Hundreds of soldiers have been told their Christmas leave is canceled for the second year in a row after they were recruited to replace striking Border Force guards.
Troops who served in Covid wards during the Omicron wave last year are being asked to fill in at airports. The Public and Commercial Services Union (PCS) has announced strikes among Border Force personnel from December 23 to Boxing Day and from December 28 to New Year’s Eve.
Some 100 troops have arrived at Gatwick and Heathrow, where they will remain until the end of the strikes in the new year. Some are staying in hotels.
The soldiers are being trained to check passports and detect cases of modern slavery. In total, 600 people have been recruited to replace the striking Border Force personnel.
Hundreds of soldiers will also be sent to drive ambulances and provide logistical support in an effort to limit the impact of coordinated attacks on the NHS. The Ministry of Defense is about to grant a request from the Department of Health for military support under the protocol for military aid to civil authorities, known as Maca.
During the pandemic, soldiers issued PPE and set up mobile testing units under the same arrangement.
For some of the troops recruited to help at airports, Christmas was one of the last chances to see their families before leaving next year on six-month deployments abroad. Members of the armed forces cannot strike by law.
They have been given a 3.75 percent pay raise this year, while Border Force workers are demanding a 10 percent raise. A private in the army earns £21,424 a year compared to a starting salary of £21,431 for a Border Force officer.
Gillian Keegan, the education secretary, said soldiers taking over for striking workers deserved thanks. “We all owe the military a big thank you. Not only do they keep us safe and do the hardest work and often away from their families, but they are also the backup,” she told BBC Radio 4. “They have a sense of duty, they have no entitlement. not to hit either. They don’t hit. Duty to our country is what our military do.”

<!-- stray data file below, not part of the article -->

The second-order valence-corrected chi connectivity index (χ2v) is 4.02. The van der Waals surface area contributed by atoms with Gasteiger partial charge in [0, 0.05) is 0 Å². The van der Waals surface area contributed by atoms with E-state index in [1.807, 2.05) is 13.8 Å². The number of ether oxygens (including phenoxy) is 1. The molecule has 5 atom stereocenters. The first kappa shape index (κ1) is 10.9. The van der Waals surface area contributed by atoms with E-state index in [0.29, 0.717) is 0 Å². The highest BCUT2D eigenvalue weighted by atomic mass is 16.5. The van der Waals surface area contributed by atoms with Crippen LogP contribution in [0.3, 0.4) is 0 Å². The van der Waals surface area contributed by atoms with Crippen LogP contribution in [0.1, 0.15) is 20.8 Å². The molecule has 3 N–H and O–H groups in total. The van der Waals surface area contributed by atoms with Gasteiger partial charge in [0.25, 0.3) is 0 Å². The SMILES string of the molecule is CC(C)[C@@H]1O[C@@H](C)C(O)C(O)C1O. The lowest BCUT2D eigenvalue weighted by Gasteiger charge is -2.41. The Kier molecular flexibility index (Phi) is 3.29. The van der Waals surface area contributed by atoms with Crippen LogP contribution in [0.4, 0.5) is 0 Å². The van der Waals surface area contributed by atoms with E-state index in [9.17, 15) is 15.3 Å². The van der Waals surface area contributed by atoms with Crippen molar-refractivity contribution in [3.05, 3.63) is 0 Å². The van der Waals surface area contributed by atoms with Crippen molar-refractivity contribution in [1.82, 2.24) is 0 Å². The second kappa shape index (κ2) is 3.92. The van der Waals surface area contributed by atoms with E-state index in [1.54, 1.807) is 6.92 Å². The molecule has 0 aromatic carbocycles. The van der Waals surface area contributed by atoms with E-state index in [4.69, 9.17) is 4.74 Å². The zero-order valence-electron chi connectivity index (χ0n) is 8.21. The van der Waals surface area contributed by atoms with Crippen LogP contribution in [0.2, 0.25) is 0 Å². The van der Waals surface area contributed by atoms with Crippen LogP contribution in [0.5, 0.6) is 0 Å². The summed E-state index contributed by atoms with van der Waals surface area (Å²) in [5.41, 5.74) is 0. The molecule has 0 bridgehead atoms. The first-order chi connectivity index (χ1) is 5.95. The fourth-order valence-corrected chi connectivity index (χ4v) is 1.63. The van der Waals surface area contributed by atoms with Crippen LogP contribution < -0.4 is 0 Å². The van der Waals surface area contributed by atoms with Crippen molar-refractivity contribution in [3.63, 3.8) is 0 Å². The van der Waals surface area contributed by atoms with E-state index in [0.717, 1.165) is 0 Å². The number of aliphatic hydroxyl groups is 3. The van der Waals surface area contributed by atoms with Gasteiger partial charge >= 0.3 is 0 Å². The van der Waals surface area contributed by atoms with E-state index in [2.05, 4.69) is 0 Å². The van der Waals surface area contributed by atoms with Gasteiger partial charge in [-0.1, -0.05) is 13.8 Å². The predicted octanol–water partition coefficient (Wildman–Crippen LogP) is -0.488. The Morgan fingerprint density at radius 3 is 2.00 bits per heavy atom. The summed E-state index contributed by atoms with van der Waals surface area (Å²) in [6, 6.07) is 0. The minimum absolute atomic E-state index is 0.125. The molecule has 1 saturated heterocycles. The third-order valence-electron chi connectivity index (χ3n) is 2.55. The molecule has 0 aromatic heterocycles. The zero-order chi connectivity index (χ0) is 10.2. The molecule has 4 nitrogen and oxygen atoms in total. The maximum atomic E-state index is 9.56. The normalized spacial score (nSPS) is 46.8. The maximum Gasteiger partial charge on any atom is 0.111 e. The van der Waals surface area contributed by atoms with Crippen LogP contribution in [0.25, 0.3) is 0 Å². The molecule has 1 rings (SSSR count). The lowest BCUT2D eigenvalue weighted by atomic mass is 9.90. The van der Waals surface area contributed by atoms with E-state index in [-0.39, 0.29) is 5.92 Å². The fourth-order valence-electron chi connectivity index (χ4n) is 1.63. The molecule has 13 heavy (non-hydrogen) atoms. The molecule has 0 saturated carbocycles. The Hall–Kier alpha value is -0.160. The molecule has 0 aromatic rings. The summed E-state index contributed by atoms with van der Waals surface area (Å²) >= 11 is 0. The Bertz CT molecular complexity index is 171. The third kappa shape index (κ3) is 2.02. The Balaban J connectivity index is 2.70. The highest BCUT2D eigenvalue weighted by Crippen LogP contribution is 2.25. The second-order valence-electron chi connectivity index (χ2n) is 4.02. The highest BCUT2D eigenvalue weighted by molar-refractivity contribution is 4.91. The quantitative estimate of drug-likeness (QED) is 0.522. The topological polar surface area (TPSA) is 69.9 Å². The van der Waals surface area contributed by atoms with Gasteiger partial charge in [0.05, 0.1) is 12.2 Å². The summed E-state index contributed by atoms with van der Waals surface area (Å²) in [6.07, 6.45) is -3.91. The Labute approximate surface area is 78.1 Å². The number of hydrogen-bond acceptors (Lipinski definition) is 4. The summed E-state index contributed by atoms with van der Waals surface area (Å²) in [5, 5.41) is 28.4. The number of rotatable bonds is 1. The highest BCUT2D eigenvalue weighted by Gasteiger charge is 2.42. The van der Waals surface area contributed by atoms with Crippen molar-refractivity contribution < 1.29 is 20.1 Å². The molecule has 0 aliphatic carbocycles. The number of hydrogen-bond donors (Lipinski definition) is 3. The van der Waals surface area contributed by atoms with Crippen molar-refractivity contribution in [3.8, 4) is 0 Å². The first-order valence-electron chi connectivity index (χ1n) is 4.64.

But Lord Dannatt, the former army chief, said it was “unreasonable” for the government to ask soldiers deploying abroad to cancel Christmas for striking workers. “Why should a soldier cover an ambulance driver? The government has to be careful or it risks seriously cutting off the soldiers,” he said.
“If there is a natural disaster, everyone understands why the military should help the blue light services. But in the context of labor disputes that many people think the government could resolve but for political reasons choose not to, the military becomes a surrogate for striking workers. That’s starting to get pretty controversial.
“As the military has gotten smaller and continues to be very busy, they have much less capacity available. It is unreasonable to think that the soldiers who will be deployed in the new year can work before leaving.”
Robert Clark, a former soldier and director of defense at Civitas, a think tank, said: “Once again, the military is being used as a convenient political outlet, while other public sector bodies, which may attack, do so. trying to earn more than four times the pay raise the military has had.
“Soldiers are on operations, Christmas is a special time of year for them and their families, and they never complain about the low wages inherent in their work. Compounding problems are the dwindling numbers of the army; cannot afford to lose more good men and women, which will inevitably lead to covering these strikes.”